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berlinerförderp rogramm künstle rischeforschung


Marta Popivoda


BODY(SCAPES), in PLURAL, engages (expanded) moving image-making and performance as practices of knowledge production while working with concepts of social choreography and landscape dramaturgy. It returns to 1988 and a moment in the history of Yugoslavia when the social choreography of heterogeneous but united (socialist) bodies disappeared right before the Yugoslav public. Through feminist storytelling, critical fabulation, and re-enactment, it invites us to rethink ourselves, the citizens, as the audience of history and to produce decolonial forms of contemporary solidarities.

The starting point of the research is a historical event – the last socialist mass performance in former Yugoslavia: the 1988 Youth Day celebration or slet (mass choreography) – that happened just before the fall of the Berlin Wall and the beginning of the Yugoslav Wars. In Yugoslavia and other socialist countries, the slet was the most prominent form of mass performance and a genre of aesthetic expression of the dominant ideology. Their function was to promote the revolutionary ideas of the socialist state by pedestrian-performing bodies.

In 1988, seeking to modernize Youth Day, the Communist Youth of Yugoslavia prepared a modern dance performance with a single heroine. Even though the pitch was filled with 9,000 other performers, she completely dominated the scene, which turned the 1988 slet into a dance solo of gigantic proportions. For the first time in the history of this event, the entire choreography and set were mobilized to single out just one body, the virtuosic body of a dancer, from the anonymous mass dancing around. It was the social choreography of the new era, the era of individualism and liberalism.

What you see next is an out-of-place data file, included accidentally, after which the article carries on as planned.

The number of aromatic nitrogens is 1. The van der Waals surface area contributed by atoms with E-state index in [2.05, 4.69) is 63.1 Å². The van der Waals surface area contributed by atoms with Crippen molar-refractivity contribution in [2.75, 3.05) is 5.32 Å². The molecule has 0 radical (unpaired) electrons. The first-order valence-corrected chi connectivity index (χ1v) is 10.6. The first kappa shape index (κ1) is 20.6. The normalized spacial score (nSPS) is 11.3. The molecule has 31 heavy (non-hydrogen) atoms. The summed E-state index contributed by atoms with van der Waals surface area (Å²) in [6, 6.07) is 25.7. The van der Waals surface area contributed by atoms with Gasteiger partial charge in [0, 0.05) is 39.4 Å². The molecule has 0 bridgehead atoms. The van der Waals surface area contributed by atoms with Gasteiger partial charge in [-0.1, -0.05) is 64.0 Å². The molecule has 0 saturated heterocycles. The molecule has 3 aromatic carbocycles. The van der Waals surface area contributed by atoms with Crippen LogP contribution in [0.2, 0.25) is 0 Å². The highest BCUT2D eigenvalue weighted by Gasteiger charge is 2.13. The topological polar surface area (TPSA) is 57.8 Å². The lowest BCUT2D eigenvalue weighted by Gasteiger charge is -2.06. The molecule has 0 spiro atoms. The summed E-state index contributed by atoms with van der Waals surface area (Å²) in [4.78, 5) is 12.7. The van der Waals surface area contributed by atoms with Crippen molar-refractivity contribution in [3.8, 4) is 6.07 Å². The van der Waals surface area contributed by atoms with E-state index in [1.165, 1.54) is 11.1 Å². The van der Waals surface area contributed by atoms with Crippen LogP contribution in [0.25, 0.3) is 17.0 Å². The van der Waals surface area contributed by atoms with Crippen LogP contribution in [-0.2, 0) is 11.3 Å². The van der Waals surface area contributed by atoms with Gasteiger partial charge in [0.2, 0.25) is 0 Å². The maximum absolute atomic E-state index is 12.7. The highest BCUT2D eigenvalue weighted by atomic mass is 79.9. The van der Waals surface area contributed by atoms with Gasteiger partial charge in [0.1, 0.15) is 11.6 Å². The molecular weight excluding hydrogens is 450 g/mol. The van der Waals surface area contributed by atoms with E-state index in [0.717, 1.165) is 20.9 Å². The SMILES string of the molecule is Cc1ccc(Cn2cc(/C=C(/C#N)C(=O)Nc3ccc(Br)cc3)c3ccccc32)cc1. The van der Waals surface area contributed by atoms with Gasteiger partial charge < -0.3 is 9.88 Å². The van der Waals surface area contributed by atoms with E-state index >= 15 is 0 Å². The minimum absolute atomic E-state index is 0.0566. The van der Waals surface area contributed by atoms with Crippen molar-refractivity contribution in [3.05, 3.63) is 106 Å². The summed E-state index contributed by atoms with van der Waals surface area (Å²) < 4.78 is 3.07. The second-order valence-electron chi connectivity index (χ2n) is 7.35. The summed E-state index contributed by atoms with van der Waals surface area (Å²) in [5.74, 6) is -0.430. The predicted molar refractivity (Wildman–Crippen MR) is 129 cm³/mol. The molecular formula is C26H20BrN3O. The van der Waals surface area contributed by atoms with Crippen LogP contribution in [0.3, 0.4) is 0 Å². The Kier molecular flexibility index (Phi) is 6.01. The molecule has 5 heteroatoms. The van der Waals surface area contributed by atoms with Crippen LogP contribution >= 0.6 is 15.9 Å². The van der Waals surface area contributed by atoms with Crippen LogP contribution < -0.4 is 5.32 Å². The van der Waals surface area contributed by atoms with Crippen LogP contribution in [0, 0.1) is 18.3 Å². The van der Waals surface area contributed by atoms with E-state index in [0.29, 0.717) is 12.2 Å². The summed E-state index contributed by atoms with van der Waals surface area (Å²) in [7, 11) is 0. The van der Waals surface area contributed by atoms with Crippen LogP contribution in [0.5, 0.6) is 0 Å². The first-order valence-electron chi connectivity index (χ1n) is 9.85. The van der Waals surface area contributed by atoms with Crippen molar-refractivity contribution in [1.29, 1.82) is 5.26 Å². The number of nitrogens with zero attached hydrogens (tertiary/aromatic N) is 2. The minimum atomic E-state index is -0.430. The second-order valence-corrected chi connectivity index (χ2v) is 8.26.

Starting from the historical event that clearly shows an ideological shift that marked the transition from socialism to capitalism, from collectivism to individualism, through my moving-image practice, research, and methods of feminist storytelling, critical fabulation, slow and landscape cinema, I would like to go toward the future and confront discourses, experiences, images, and thoughts (from below) of utopia and dystopia, age, gender, and queerness, as well as potentialities for some new collective bodies. I am interested in how our „surfaces“ touch and diverge and how moments of solidarity with other humans and nature are possible today.


Marta Popivoda is a filmmaker, artist, and researcher. The main concerns in her work are the tensions between memory, history, and ideology, as well as the relations between collective and individual bodies. Popivoda approaches them from a feminist and queer perspective. In her recent work, she uses landscape dramaturgy, feminist storytelling, and radical slowness principles to produce scenes of (antifascist) memory.